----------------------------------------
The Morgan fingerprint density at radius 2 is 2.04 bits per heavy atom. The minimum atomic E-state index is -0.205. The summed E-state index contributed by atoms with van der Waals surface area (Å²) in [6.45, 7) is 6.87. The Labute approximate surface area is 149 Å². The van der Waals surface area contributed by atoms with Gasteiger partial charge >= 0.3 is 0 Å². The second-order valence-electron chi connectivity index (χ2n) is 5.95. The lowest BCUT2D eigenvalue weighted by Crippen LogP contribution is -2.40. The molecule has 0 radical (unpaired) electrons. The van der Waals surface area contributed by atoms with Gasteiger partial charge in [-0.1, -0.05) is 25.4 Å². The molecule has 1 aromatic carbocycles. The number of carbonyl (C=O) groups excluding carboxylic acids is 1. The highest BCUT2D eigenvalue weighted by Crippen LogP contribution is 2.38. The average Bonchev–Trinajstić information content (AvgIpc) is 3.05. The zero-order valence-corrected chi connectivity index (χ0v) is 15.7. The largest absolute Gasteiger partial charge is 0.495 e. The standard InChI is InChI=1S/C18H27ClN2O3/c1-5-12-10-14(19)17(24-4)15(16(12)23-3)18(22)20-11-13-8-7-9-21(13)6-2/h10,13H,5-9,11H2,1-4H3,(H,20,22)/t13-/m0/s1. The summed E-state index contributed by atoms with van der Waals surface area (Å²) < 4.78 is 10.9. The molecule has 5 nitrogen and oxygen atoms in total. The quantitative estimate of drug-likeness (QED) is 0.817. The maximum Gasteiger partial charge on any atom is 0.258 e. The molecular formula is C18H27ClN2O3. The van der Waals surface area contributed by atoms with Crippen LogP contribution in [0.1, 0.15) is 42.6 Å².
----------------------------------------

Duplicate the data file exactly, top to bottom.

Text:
The Morgan fingerprint density at radius 2 is 2.04 bits per heavy atom. The minimum atomic E-state index is -0.205. The summed E-state index contributed by atoms with van der Waals surface area (Å²) in [6.45, 7) is 6.87. The Labute approximate surface area is 149 Å². The van der Waals surface area contributed by atoms with Gasteiger partial charge >= 0.3 is 0 Å². The second-order valence-electron chi connectivity index (χ2n) is 5.95. The lowest BCUT2D eigenvalue weighted by Crippen LogP contribution is -2.40. The molecule has 0 radical (unpaired) electrons. The van der Waals surface area contributed by atoms with Gasteiger partial charge in [-0.1, -0.05) is 25.4 Å². The molecule has 1 aromatic carbocycles. The number of carbonyl (C=O) groups excluding carboxylic acids is 1. The highest BCUT2D eigenvalue weighted by Crippen LogP contribution is 2.38. The average Bonchev–Trinajstić information content (AvgIpc) is 3.05. The zero-order valence-corrected chi connectivity index (χ0v) is 15.7. The largest absolute Gasteiger partial charge is 0.495 e. The standard InChI is InChI=1S/C18H27ClN2O3/c1-5-12-10-14(19)17(24-4)15(16(12)23-3)18(22)20-11-13-8-7-9-21(13)6-2/h10,13H,5-9,11H2,1-4H3,(H,20,22)/t13-/m0/s1. The summed E-state index contributed by atoms with van der Waals surface area (Å²) < 4.78 is 10.9. The molecule has 5 nitrogen and oxygen atoms in total. The quantitative estimate of drug-likeness (QED) is 0.817. The maximum Gasteiger partial charge on any atom is 0.258 e. The molecular formula is C18H27ClN2O3. The van der Waals surface area contributed by atoms with Crippen LogP contribution in [0.1, 0.15) is 42.6 Å².